By Eve Picker
When investigating a community to determine its investment potential, there are a number of factors to consider. These might include physical, social, economic, development, and political infrastructure for a start. While all factors play a part in this evaluation, political structure is perhaps the most important criteria to consider. Unfortunately, it’s also one that’s often overlooked by investors.
Political infrastructure is a broad term that includes everything that impacts the way the government functions. It encompasses the way local government works; its regulations, laws, and codes; and its leaders and groups. While not always considered or thoroughly examined in the anticipation of community development, political infrastructure can profoundly impact the success of such efforts. In reality, it can help make or break a project.
What does strong political infrastructure look like?
When determining whether a community’s political climate is ripe for investment, there are a few objective factors to consider. One important thing to look at is continuity of leadership. When leaders have experience in local government, they become increasingly proficient in their roles and more able to get things done. Further, they’re able to focus on projects at hand and are less distracted by constant turnover, campaigning, or reelection efforts.
In addition to experience, it’s important to evaluate the relevant skills of local leaders. Specifically, do they have expertise in local government and a thorough understanding of the development process, including zoning, architecture, placemaking, and finance.
Local commitment to development projects is another important factor to consider. It’s essential that local leaders are focused and dedicated to community revitalization and development. Further, beyond just primary leaders, it’s important to evaluate the support networks that the political infrastructure has, including the support of local constituents, the involvement of constituents in local politics, and the presence of individuals that can help facilitate development, including engineers and a skilled housing committee.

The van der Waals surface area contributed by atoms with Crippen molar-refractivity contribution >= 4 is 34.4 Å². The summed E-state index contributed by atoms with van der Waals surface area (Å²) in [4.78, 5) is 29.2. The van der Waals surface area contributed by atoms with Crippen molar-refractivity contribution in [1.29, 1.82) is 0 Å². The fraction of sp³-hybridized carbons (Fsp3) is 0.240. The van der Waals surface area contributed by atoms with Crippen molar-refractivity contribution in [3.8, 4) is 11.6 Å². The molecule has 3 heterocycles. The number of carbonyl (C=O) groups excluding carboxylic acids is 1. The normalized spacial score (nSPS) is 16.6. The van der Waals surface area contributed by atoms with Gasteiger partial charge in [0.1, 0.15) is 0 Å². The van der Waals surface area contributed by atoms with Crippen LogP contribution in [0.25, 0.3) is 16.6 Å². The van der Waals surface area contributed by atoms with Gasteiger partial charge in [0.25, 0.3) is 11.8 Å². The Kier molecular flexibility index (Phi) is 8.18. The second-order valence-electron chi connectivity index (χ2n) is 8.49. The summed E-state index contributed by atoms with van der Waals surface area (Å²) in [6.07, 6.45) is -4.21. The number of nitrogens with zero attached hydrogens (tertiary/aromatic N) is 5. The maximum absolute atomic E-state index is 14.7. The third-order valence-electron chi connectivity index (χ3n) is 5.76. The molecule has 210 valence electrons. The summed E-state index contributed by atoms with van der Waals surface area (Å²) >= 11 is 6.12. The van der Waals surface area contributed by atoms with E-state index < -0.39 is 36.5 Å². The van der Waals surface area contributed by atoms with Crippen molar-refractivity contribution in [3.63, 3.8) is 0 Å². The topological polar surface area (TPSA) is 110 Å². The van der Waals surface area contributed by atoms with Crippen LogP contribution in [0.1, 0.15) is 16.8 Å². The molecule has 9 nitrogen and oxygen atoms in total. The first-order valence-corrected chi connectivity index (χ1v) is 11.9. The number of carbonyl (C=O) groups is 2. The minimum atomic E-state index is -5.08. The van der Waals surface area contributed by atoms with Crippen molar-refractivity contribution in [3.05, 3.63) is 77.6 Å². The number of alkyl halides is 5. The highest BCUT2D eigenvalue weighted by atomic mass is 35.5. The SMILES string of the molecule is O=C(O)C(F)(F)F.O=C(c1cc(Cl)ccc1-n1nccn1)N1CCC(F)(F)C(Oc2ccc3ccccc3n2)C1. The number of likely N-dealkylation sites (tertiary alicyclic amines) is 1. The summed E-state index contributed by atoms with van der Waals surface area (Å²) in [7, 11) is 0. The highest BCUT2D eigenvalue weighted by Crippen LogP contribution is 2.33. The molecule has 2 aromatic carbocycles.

How to effectively evaluate political infrastructure
If you’re considering investing in a community, don’t overlook the political environment of the area. Thoroughly evaluate the skills, experience, and focus of local leaders. In addition, become familiar with relevant building codes and regulations that could impact development. Finally, look beyond leaders to the support network of constituents and community employees to determine their willingness and ability to make projects successful.
It can also be helpful to look at case studies of different development projects to evaluate some political factors that lead to success and others that can interfere with the project. For example,Sadie McKeown of the Community Preservation Corporation of New York describes the efforts they made in Newburgh and Beacon, New York, providing a good such study to follow. In these two small cities the relevant political factors seem to have significantly impacted the success of development efforts in Beacon and the less successful efforts in Newburgh.
It’s important to note that if you’re in the midst of a project and finding that the political infrastructure is inhibiting it, there are things you can do to help make the project successful. One simple thing the area can do is provide training for local leaders and relevant employees. Helping build their knowledge base around development can change the long-term trajectory of projects. Additionally, rallying and engaging the efforts of local constituents can help to provide support, focus, and energy for a project.
You can’t always predict what will happen with the political infrastructure of a community, but you can consider these factors to better understand how the political environment will impact your investment potential in an area. Making sure to prioritize this evaluation can only make your investment decisions stronger.
Image of Dutch Reformed Church, Newburgh, by Eve Picker